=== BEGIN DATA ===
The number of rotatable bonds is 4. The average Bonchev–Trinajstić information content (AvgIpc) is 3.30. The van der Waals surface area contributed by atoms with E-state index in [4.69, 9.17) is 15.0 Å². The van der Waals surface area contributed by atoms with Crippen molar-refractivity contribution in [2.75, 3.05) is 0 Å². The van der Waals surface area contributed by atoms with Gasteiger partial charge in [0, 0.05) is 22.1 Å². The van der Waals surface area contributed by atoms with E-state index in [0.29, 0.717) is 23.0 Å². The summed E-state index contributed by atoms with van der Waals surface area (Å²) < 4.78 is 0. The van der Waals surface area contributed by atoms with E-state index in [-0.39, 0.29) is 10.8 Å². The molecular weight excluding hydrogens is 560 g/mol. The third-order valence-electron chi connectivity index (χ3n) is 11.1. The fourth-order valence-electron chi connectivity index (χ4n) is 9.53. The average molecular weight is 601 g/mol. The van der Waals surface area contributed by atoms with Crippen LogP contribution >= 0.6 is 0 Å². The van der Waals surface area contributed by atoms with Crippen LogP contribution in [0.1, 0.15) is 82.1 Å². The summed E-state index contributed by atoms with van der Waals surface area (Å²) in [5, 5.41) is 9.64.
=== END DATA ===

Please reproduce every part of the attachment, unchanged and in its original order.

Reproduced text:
The number of rotatable bonds is 4. The average Bonchev–Trinajstić information content (AvgIpc) is 3.30. The van der Waals surface area contributed by atoms with E-state index in [4.69, 9.17) is 15.0 Å². The van der Waals surface area contributed by atoms with Crippen molar-refractivity contribution in [2.75, 3.05) is 0 Å². The van der Waals surface area contributed by atoms with Gasteiger partial charge in [0, 0.05) is 22.1 Å². The van der Waals surface area contributed by atoms with E-state index in [0.29, 0.717) is 23.0 Å². The summed E-state index contributed by atoms with van der Waals surface area (Å²) < 4.78 is 0. The van der Waals surface area contributed by atoms with E-state index in [-0.39, 0.29) is 10.8 Å². The molecular weight excluding hydrogens is 560 g/mol. The third-order valence-electron chi connectivity index (χ3n) is 11.1. The fourth-order valence-electron chi connectivity index (χ4n) is 9.53. The average molecular weight is 601 g/mol. The van der Waals surface area contributed by atoms with Crippen LogP contribution >= 0.6 is 0 Å². The van der Waals surface area contributed by atoms with Crippen LogP contribution in [0.1, 0.15) is 82.1 Å². The summed E-state index contributed by atoms with van der Waals surface area (Å²) in [5, 5.41) is 9.64.